EBONY: Are we further ahead or behind where you thought we would be 50 years ago?
DD: I never dreamed that we would have so many people of color in these powerful positions. That was never expected. At the same time, I understand that we have a price to pay for what we obtain. We are elected into offices, but still have no power. You can look on the local level, where we have black mayors in many major cities across this country. As soon as they obtain their positions, the money goes away and the decisions that actually impact the growth of the cities are being made by those who are in power structures that they aren’t included in. We have a black president who, even with the title of President Of The United States Of America, can’t get anything passed because the real power structures in our country’s system has a divergent agenda. Because we as a people are so affixed on having a black president and, therefore, what is happening on the national level, there are legislations that are being passed – both locally and nationally – that are having adverse reactions to our communities. We have this feeling that to attack legislation would be to attack Barack Obama, when he really is not in the position to wholly fulfill his agenda. Teaching people how to understand and address these dynamics is a new challenge.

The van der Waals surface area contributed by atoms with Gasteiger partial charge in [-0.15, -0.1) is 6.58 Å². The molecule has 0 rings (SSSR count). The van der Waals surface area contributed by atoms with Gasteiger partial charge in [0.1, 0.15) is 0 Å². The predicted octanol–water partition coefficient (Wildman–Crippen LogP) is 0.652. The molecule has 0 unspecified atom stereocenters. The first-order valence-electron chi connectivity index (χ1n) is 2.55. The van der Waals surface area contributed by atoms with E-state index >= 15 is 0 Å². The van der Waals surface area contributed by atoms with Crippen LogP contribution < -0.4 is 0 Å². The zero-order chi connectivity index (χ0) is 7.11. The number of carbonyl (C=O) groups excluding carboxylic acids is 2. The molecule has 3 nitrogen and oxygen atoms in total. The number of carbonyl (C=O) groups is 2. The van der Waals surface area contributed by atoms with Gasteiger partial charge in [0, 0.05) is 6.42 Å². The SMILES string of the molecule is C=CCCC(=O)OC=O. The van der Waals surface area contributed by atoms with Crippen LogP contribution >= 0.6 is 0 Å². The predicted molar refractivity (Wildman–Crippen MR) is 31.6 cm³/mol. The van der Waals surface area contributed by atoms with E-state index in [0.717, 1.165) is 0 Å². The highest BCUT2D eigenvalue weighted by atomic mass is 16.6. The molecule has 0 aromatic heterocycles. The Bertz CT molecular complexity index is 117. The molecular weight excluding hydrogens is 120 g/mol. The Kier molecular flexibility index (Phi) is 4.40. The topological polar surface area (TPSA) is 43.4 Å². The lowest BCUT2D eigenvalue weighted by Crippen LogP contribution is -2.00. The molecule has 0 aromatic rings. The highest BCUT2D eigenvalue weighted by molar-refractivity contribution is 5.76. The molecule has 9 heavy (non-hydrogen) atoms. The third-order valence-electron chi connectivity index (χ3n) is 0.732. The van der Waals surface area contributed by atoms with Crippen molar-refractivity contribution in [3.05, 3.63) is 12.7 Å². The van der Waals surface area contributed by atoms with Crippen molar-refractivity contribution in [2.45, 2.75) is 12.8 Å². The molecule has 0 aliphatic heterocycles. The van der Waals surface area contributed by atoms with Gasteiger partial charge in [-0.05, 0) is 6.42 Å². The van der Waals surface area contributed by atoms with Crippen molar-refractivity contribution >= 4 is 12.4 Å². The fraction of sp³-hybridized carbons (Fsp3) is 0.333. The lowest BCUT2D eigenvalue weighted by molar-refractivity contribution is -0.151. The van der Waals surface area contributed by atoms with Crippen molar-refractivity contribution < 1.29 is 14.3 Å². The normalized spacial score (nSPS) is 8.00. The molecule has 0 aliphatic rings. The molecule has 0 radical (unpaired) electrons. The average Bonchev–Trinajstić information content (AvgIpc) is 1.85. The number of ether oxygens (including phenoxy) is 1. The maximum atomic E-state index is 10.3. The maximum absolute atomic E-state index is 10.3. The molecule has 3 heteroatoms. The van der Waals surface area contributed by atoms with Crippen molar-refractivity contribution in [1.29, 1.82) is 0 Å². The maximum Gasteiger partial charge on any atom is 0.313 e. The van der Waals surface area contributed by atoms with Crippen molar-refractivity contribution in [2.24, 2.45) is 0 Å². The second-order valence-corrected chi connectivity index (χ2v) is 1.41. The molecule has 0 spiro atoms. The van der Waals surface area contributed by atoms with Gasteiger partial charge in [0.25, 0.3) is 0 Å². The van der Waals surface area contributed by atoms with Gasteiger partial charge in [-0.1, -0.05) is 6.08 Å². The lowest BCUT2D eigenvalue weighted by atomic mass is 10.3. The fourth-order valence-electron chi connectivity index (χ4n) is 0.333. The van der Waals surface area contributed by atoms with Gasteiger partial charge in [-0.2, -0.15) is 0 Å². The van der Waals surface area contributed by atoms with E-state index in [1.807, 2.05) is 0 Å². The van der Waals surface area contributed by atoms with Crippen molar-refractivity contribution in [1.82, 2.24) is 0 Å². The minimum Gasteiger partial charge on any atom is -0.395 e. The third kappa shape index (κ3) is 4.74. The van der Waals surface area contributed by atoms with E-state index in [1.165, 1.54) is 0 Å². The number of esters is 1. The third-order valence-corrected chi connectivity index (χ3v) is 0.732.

EBONY: And would you tell your successors to forecast for the next 50?
DD: People look at my generation and give us credit like, “You young people came in and changed the world!” When we started in Mississippi and Louisiana, there were already movements occurring, even though some might have been considered very underground. They took us in. The NAACP local members took us in. These groups gave us the space, support, and guidance necessary for folks our age to be able to bring light to our own missions. When Freedom Summer began, we had our backs against the walls. Medgar Evers and others had been killed and the country was doing nothing about it. We had to expand our focus. As this country continues to grow and change we have to learn how to not only bring in our people, but also every child born under the constitution of this country. Opening that door beyond our walls so that the country as a whole can really see what is going on.
Ugi Ugwuomo is a culture writer based in Brooklyn, NY. You can follow him on Twitter @RLfNowhere